Clinical Psychologist & Trauma Therapist

Dr Lara Lagutina, London SE16


    Counsellor or psychotherapist?

These titles may relate to specific training the professionals have, with psychotherapy training usually being longer (at least two years, but normally four or five). At the same time, counselling training also varies considerably in length, breadth of coverage and focus. Therefore, in practice there may not be much difference between the two and it is more important to look at the specific training the particular counsellor or psychotherapist have had.

Another difference may be related to the length and depth of work that is usually offered. Thus, psychotherapists traditionally offer a wider spectrum of treatment ranging from short-term work focused on issues most relevant to the client at present (e.g a particular work-related or relationship issue) to long-term treatment aiming at deeper personality changes, whereas counselors, particularly those working in the voluntary sector, tend to offer more short-term involvement, often with a specific focus.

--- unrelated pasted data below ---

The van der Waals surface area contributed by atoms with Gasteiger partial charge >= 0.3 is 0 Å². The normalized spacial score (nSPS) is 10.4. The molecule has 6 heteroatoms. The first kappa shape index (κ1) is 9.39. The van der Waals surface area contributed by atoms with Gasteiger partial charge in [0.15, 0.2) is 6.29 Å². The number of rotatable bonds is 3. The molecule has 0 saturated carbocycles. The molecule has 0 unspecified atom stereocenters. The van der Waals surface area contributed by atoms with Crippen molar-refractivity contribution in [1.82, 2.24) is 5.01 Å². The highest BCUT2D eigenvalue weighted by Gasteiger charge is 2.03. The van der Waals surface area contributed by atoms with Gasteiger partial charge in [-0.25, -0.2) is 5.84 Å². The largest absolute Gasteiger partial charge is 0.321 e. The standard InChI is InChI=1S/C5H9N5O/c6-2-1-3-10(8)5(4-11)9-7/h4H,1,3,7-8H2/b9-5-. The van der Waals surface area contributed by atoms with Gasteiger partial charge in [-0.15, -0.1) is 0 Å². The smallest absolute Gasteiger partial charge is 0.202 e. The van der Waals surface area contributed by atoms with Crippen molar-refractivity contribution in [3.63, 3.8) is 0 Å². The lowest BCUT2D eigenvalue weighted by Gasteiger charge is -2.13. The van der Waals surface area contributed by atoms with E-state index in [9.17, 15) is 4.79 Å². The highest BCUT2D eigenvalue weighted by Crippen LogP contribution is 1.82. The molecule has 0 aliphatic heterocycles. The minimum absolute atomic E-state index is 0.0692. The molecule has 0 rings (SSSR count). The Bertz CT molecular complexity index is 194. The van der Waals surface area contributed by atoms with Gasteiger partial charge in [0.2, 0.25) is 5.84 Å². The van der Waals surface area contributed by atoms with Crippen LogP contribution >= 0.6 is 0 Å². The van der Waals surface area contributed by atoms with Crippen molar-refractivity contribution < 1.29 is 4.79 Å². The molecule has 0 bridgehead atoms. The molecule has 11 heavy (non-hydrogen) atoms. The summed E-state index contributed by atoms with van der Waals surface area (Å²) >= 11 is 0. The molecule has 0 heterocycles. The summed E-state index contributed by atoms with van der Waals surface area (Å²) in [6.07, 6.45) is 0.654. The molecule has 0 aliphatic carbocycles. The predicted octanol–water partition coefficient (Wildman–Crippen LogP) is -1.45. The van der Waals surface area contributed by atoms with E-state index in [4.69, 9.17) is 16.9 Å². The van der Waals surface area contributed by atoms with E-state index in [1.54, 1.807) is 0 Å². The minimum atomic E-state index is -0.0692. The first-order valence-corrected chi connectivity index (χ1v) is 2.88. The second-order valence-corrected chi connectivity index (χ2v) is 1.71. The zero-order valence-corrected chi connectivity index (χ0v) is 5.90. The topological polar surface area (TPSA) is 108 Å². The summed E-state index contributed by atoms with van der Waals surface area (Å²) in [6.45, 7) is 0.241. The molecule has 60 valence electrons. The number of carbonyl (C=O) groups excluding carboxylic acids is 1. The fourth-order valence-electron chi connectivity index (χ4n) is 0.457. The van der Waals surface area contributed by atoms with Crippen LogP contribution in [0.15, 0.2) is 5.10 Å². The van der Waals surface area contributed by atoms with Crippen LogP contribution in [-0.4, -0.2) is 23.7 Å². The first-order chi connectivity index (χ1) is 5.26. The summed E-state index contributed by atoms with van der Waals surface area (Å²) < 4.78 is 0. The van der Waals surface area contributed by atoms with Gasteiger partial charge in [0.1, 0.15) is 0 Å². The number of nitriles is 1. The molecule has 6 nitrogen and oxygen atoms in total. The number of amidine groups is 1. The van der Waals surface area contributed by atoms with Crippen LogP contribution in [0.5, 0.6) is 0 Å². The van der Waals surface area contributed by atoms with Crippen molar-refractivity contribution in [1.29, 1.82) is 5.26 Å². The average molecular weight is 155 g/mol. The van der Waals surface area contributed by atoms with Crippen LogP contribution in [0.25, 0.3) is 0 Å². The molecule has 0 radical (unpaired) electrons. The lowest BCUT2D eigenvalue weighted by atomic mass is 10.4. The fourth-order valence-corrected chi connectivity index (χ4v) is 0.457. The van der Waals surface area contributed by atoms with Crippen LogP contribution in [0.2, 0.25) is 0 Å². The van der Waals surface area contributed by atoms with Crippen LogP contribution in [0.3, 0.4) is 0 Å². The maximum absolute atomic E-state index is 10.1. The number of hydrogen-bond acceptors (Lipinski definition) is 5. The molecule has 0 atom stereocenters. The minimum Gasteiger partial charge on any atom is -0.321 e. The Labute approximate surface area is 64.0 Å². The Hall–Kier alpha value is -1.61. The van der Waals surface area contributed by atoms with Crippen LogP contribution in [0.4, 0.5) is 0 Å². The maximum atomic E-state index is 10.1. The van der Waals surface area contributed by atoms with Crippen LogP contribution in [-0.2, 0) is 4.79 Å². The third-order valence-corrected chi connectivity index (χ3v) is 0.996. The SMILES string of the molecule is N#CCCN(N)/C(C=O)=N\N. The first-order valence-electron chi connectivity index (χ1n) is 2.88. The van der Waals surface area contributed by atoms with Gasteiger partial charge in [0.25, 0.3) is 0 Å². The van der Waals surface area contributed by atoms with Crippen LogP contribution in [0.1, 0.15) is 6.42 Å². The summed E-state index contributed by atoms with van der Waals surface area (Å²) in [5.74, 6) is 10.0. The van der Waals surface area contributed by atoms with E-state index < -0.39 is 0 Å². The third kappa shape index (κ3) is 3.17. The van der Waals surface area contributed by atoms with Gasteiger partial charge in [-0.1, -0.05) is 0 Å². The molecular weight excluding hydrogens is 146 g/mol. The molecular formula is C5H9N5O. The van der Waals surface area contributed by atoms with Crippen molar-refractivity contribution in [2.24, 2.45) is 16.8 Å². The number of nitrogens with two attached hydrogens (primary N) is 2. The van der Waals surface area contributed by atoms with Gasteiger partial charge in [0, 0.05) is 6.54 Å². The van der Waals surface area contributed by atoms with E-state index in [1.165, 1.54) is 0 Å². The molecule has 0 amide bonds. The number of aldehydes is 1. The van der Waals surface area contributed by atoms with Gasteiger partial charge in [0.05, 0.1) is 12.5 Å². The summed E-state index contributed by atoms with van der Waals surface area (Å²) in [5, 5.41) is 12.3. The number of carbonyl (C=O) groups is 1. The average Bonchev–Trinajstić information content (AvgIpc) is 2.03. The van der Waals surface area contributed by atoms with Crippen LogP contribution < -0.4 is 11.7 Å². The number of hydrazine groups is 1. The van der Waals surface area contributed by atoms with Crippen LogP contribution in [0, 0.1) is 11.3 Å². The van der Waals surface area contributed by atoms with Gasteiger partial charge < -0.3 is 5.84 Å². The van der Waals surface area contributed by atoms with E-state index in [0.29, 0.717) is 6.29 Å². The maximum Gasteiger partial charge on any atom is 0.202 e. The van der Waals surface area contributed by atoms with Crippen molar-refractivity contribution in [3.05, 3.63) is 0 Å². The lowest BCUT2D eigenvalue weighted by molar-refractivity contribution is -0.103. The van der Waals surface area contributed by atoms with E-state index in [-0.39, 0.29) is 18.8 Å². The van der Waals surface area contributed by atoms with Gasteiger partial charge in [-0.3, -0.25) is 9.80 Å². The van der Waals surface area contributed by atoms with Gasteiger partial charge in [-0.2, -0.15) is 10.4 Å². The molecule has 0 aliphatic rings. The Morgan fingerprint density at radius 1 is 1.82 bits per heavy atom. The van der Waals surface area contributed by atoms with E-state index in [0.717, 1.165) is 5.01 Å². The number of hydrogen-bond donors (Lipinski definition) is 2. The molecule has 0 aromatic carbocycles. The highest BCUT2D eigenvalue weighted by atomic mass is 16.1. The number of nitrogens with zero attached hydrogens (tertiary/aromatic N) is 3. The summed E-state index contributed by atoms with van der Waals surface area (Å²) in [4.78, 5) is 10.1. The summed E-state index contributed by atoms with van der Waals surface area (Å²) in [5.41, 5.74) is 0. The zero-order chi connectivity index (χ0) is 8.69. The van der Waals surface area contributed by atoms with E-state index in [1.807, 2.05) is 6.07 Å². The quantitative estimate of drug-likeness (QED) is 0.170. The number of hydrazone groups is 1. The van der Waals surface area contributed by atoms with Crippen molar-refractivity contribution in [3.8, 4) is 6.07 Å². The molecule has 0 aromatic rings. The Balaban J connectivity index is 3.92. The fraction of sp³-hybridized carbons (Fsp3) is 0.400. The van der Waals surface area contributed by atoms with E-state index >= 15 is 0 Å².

However, this is not always as clearcut and what is probably more important is the particular approach your chosen counsellor or psychotherapist works within, such as psychodynamic, client-centred, cognitive-behavioural or integrative as well as the client categories they work with, i.e. children, adults, couples and families, etc.